Shmitta Observance

This weekend is a bit unusual. One of our old college friends is visiting for Shabbat. He is not sleeping at our house, but he is eating dinner with us. Back in school (many years ago), I was one of the more religious amongst our friends, but as times change others have taken over that position. This has an impact particularly because this year is the 7th year of the shmitta cycle. The Torah specifies that every seventh year, the land of Israel should rest. The Jewish people should allow the land to lie fallow (uncultivated). The times of the Torah and Talmud, were based on local agriculture and animal husbandry. During this year, farmers were allowed to collect fruit that had grown on its own. They were also allowed to graze their flocks anywhere since all growth is explicitly ownerless during this seventh year. Given the relatively small populations and the fact that most people lived off the land anyway, the year presented a rest for farmers and a change of pace, but not a tremendous hardship.

This biblical commandment has created tremendous stress on the Jewish people in modern times. We no longer live in an agrarian culture. Most people have never grown their own produce. We rely on large corporate farmers and the global economy to deliver fresh produce to our supermarkets. Furthermore, if farmers and agri-corps were required to take a sabbatical year, they would loose market share, market channels and supply chains. It is no longer a case of choosing to eat something else during this year, its a recipe for closing the business.

In the early 1900's, the Jewish people returns en-mass to the Land of Israel. Some of the rabbinical authorities (Rav Kook in particular) searched for a way to allow all of the people to abide by biblical law. Their solution is based on the biblical concept that land owned by non-jews is not subject to the Shmitta year restrictions. It may be farmed and its produce may be sold. These authorities instituted a process called Heter Mechira by which land is sold to a non-jew during the Shmitta year. Jewish farmers and corporations can then farm the land (as usual) providing produce to the local population. Since the inception of the state of Israel, the national rabbinate has sold all agricultural land to a non-Jew during Shmitta years. This solution has been in place for close to 100 years and has been accepted as a necessary solution for the masses.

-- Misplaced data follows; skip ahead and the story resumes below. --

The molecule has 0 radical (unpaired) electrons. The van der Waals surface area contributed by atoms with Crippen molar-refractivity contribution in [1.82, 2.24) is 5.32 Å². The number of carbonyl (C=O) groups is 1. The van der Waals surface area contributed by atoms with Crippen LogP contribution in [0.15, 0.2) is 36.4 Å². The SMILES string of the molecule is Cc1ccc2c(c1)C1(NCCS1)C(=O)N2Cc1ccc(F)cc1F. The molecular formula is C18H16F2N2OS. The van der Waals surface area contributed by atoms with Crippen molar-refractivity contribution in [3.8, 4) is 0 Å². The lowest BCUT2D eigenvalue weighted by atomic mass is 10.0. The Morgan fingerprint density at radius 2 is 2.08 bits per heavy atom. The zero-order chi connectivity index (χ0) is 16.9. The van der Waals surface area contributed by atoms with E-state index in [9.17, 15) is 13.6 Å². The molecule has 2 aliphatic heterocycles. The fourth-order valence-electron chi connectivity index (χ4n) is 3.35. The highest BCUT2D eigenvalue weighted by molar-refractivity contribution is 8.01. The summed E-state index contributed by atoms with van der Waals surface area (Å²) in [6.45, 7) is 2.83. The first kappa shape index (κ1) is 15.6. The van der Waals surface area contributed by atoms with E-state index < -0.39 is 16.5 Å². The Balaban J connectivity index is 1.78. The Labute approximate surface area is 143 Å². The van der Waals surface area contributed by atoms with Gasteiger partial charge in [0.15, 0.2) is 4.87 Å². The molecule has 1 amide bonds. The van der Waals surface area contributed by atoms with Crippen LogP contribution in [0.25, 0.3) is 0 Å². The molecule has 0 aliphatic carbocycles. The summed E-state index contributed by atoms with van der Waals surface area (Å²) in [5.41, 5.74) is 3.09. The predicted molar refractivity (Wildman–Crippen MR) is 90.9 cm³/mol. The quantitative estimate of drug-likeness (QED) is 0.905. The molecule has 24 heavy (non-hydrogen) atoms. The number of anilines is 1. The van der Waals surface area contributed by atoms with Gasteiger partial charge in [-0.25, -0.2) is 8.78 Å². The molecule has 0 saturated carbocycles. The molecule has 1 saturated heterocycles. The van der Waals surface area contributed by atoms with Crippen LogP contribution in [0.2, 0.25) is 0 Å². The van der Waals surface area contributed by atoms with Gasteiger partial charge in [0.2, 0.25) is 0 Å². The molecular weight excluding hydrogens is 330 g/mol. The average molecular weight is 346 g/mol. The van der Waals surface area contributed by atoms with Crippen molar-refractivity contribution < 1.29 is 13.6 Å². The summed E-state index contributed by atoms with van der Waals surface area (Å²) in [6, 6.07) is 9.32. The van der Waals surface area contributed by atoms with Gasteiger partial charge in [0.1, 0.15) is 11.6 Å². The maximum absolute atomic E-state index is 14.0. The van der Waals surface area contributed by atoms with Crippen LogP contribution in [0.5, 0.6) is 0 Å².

As a result of the Heter Mechira, even non-religious jews (farmers and consumers) are able to avoid transgressing the restrictions of the Shmitta year.

In recent years, some of the orthodox community has chosen to accept upon themselves greater stringencies, thereby reducing the chance of transgression and elevating their lives toward G-d. On a personal level, this is a selfless act of observance and should be praised.

Unfortunately, some orthodox authorities seem to have lost sight of the nation, narrowing their focus to themselves or their own followers. Thus, although in may cases, the torah law explicitly allows leniencies, these authorities have decided that those who accept the leniencies are unobservant and transgressors.

The Shmitta year is a perfect example. There is a store that caters to the ultra-orthodox community which is running an add that says "Shmitta observance according to the law", implying that other stores do not observe the Shmitta year. A better ad would have been "Shmitta observance according to the strict observance of the law" or "Shmitta for the Ultra-orthodox". Attitudes like this ad serve only to divide the nation, creating distinctions that are neither real, nor supported by Jewish tradition.